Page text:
Game play yielded subjects points that converted to 1.5 US dollar cents. In any round a trustor withholding trust, any trustor not in turn, as well as any unchosen trustee received 30 points. Honored trust paid the trustor and chosen trustee 50 points each. Abused trust resulted in 0 points for the victimized trustor and T points for the abusing trustee. Games were played in two trust conditions. In the condition “Trust Problem”, T was 80 or 100 (Supplementary Information), so that the trustee earned a higher monetary payoff from abusing trust than from honoring trust. In the condition “No Trust Problem”, T was 0 points, rendering the trustee’s payoff of honoring trust higher than the payoff of trust abuse.

Games were played in three different reputation conditions. In the “Private” condition, the computer interface showed trustors only the results of their own turns (Supplementary Information), preventing cascading. In the “Partial” condition, the pair of even-numbered trustors (trustors 2 and 4) and the pair of odd-numbered trustors (trustors 1 and 3) could also see the results of each other’s turns, allowing each pair to coordinate on a focal trustworthy trustee. In the “Full” condition, trustors could see the results of all turns, making it possible for all to rally around a single trustworthy trustee. Accordingly, we expect inequality in exchange volume between trustees in the Trust Problem condition to increase from Private to Partial to Full. Furthermore, inequality should be smaller in the No Trust Problem conditions where trustors lack an incentive to avoid untried trustees.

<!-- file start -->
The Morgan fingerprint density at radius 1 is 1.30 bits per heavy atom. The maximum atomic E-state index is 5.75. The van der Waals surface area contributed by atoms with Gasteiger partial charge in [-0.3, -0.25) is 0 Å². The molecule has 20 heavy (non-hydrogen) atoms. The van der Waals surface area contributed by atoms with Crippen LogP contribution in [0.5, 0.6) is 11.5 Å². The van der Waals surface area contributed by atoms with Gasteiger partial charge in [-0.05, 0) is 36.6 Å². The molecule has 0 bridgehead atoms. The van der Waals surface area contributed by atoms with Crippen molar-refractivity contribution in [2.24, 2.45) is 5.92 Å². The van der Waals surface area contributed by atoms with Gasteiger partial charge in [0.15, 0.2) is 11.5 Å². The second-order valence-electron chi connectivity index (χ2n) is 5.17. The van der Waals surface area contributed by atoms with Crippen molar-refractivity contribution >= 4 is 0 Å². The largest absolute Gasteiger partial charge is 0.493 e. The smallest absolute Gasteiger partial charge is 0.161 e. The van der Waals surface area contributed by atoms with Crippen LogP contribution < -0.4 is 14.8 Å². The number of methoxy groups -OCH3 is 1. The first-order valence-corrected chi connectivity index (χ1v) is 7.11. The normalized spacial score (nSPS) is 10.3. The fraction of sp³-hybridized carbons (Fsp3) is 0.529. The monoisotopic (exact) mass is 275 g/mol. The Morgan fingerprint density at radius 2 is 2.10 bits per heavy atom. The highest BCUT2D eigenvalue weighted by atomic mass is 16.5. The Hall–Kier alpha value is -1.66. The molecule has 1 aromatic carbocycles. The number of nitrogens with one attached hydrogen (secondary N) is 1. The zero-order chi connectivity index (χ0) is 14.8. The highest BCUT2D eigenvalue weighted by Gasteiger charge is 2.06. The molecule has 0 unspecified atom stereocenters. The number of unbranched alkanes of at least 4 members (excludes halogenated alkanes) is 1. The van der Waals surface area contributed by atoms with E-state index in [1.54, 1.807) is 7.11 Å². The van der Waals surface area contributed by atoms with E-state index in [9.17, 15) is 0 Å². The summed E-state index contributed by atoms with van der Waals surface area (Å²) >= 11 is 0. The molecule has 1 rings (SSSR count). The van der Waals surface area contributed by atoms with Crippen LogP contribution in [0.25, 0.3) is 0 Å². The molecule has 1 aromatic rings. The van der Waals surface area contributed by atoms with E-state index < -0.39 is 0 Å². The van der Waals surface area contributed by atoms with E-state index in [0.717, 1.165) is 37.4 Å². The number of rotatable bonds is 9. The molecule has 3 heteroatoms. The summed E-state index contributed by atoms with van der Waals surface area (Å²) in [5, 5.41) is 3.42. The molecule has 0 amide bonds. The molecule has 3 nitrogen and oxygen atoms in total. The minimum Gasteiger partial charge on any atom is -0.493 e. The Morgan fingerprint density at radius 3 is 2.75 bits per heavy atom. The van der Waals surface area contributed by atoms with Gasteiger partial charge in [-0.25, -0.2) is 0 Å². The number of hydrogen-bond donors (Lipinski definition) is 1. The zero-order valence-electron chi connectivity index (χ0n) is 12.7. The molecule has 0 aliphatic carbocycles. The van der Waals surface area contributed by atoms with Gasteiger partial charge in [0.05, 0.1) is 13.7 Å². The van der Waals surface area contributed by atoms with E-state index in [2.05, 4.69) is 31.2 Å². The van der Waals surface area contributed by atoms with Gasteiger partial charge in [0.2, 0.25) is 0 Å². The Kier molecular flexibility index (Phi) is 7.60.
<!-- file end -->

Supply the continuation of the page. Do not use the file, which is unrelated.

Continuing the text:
This experimental approach has three advantages over use of observational data on reputation systems. First, the distributional extremities others have observed in situations of reputation-enabled trust10,31,32, while consistent with our argument, could also be caused, for instance, by trustee variability in quality, visibility, or price. In our design alternative sources of inequality are precluded through experimental control. Second, information sharing also enables forms of feedback other than reputation cascades such as information cascades33, social influence20,27,29, and increasing returns34. While these forms of feedback are not driven by avoidance of trust abuse, they could also generate inequality in reputation systems. Our design allows isolating reputation cascades as the inequality-generating mechanism through a comparison of behavior in the Trust Problem condition and the No Trust Problem condition. Third, the mutual exclusivity of reputation information available to even- and odd-numbered trustors in the Partial condition allows a direct demonstration of arbitrariness in trustee selection as it makes it possible for two cascades to form involving two distinct trustees.